|Project by GnarlyErik||posted 06-13-2014 05:51 PM||1006 views||1 time favorited||3 comments|
I had a notion to dress up my fishing car a little and decided to make a decorative plate for the front. It is a simple pine panel with a white ash frame and a crow carved in bas relief from walnut, which is blind screwed to the panel. All have several coats of varnish for protection. The assembly is blind fastened to the vehicle to prevent casual thievery. I call it my “We Respect The Crow ‘ panel. Why the crow as subject? Well, first it is suitable in both size and orientation, but there is a second very good reason too.
Some years ago I drove across the Yukon Territory in Canada – great trip! I had an old friend and traveling buddy with me and he was a real outdoorsman and hunter. We came to a village named Teslin Lake in the Yukon and noticed there were many, many crows. There were thousands of them everywhere you looked. They were perched on tops of houses – hundreds at a time it seemed, and in most of the trees, just everywhere it seemed. Neither of us had never seen so many crows in one place. It was obvious someone, probably many people, were feeding and encouraging them.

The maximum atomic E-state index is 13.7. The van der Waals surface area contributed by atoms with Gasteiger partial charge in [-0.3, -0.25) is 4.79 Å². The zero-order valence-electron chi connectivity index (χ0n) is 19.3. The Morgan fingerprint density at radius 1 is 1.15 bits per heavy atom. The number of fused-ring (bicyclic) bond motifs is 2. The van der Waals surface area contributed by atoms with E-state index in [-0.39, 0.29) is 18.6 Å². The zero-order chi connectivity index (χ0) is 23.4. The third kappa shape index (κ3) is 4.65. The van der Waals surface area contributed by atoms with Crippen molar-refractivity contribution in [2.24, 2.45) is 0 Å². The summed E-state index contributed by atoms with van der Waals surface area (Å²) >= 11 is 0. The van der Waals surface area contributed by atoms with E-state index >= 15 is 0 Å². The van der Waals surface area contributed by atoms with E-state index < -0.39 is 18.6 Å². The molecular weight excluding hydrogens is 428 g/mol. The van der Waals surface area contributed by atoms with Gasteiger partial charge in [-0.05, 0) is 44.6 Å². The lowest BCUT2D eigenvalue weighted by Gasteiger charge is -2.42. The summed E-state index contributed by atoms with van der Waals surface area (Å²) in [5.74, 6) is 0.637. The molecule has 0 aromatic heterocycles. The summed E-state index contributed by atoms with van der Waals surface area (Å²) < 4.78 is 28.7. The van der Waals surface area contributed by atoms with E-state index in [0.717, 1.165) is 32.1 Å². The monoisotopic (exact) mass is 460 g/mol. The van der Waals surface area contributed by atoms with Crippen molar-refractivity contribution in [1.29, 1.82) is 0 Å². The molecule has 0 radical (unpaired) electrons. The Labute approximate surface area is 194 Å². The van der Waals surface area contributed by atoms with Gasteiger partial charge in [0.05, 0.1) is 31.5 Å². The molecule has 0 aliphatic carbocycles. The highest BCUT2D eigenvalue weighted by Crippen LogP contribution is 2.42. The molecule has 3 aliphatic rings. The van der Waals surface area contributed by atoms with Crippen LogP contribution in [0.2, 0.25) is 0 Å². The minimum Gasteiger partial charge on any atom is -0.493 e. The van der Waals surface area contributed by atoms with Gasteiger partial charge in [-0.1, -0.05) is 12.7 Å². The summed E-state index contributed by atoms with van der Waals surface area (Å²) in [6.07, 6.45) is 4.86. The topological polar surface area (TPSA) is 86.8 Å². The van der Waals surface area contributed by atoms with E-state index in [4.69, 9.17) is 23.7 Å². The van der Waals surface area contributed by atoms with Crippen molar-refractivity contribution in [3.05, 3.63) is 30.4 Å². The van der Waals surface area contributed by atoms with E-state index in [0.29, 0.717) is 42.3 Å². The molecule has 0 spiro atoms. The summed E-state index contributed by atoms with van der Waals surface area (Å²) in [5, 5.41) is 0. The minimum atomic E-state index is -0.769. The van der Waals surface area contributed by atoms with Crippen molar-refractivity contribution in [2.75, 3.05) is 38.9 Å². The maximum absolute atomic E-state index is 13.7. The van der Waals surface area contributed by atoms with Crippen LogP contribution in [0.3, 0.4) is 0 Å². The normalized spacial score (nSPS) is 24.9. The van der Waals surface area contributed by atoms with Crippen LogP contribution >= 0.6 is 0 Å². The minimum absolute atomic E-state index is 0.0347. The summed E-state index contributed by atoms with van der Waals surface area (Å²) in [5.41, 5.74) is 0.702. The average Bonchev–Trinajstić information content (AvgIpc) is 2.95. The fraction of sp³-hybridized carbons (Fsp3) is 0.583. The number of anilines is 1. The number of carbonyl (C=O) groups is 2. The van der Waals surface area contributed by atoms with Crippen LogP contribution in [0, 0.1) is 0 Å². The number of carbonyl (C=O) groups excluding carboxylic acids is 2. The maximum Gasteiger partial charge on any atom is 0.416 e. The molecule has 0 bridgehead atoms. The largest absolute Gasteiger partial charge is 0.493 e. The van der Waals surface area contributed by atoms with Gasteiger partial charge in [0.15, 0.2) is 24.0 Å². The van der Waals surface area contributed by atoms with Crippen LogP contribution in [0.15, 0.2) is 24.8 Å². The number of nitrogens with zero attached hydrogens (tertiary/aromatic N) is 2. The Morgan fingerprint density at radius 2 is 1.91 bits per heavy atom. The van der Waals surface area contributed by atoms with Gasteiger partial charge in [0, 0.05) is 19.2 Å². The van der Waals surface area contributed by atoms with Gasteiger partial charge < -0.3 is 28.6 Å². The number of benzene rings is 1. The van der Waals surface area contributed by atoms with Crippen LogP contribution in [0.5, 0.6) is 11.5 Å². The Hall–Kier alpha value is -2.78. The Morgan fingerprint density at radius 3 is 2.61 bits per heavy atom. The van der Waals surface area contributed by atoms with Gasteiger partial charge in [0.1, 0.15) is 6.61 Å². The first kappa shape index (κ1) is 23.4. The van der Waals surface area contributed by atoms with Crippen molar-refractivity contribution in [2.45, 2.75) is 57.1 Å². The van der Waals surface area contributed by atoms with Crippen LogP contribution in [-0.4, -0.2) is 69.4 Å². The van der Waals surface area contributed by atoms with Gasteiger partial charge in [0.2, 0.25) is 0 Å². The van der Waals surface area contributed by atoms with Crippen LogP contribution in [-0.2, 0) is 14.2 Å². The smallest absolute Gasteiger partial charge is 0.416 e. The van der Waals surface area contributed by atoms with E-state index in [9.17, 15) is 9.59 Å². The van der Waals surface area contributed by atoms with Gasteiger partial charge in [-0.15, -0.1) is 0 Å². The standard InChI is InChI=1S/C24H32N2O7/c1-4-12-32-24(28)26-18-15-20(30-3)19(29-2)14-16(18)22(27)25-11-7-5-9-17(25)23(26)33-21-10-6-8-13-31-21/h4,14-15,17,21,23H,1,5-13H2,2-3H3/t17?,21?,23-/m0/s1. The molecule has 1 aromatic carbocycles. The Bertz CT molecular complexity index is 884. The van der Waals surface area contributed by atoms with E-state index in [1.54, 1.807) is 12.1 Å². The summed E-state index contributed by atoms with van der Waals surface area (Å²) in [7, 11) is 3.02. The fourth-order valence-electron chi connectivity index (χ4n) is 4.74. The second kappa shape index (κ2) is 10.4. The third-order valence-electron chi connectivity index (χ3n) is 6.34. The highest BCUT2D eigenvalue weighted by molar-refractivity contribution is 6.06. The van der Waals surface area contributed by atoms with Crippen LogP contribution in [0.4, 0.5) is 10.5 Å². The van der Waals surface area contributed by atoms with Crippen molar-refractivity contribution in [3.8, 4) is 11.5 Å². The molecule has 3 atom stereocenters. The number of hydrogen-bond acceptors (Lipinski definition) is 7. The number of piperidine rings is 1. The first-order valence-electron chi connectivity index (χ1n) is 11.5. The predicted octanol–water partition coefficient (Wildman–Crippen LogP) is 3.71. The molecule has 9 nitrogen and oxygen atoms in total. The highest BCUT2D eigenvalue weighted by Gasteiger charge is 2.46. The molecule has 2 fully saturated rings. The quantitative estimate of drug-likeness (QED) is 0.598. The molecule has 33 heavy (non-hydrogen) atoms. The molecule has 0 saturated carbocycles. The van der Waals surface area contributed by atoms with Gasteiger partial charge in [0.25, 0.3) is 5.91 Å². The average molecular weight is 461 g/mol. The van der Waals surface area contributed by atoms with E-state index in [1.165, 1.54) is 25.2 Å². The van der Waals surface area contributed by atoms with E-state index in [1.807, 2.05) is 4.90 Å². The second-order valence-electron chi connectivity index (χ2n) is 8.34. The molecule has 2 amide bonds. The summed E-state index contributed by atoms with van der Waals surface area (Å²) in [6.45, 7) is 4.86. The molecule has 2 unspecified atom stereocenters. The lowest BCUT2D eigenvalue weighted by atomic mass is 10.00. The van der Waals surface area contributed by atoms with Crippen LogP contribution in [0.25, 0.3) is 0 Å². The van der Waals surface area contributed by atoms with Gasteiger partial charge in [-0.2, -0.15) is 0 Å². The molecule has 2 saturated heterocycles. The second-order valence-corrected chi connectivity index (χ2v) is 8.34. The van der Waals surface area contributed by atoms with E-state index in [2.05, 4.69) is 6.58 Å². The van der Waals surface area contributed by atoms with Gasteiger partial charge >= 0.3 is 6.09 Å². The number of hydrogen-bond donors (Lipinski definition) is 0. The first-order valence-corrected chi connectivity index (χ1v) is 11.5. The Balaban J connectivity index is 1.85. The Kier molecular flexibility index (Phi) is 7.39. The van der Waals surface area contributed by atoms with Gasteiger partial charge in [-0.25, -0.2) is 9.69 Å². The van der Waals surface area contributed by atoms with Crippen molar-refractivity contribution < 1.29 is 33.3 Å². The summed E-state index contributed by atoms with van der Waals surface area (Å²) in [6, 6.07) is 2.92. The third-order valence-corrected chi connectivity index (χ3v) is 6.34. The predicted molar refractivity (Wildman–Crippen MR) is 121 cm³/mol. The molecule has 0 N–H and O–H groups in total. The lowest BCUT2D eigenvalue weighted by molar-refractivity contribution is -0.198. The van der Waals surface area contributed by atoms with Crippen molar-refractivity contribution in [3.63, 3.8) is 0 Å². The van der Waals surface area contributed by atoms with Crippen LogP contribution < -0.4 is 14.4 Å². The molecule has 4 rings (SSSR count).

It was a leisurely trip – 17 days from Florida to Alaska – and we stopped when and where we liked to explore as much as we felt like – no hurry, no worries. At Teslin Lake there was a small museum featuring pictures and artifacts of the native people there, Athabascan Indians. As I recall it was before noon and almost no one was in the museum except a couple of young local Indian guys and ourselves. The Indians appeared to be in their early twenties, cleanly dressed in jeans and colorful shirts, and each had a long radiantly black ponytail hanging to their waists in back, tied behind their heads. We four went in a small amphitheater there to watch about a thirty minute film about the Athabascans, their culture, history and legends.
The film was well done and interesting, and heavily featured The Crow – ‘The Trickster’ in Northwest Indian legends. When the film finished, my friend asked one of the Indians – innocently enough it seemed to me at the time since I knew him so well – ‘Does anyone ever hunt crows around here?’ But, I also knew at that moment the question was a real faux pas, based on the film we had just watched, which idea had somehow not registered with my friend.
There was a long silence before one of the Indians spoke in a very dignified but unmistakably significant way, “We Respect The Crow!”. We were both thoroughly chagrined and embarrassed, though I knew my friend meant nothing untoward by his question. But, that young man’s words were indelibly burned in my brain and I have never forgotten that answer to this day, and think of that moment every time I see a crow. I have always been fascinated by crows anyway, which are very intelligent animals. If you doubt that, check out some videos on YouTube and read a book called ‘Bird Brains’. You might gain a new respect for these creatures.
-- Candy is dandy and rum sure is fun, but wood working is the best high for me!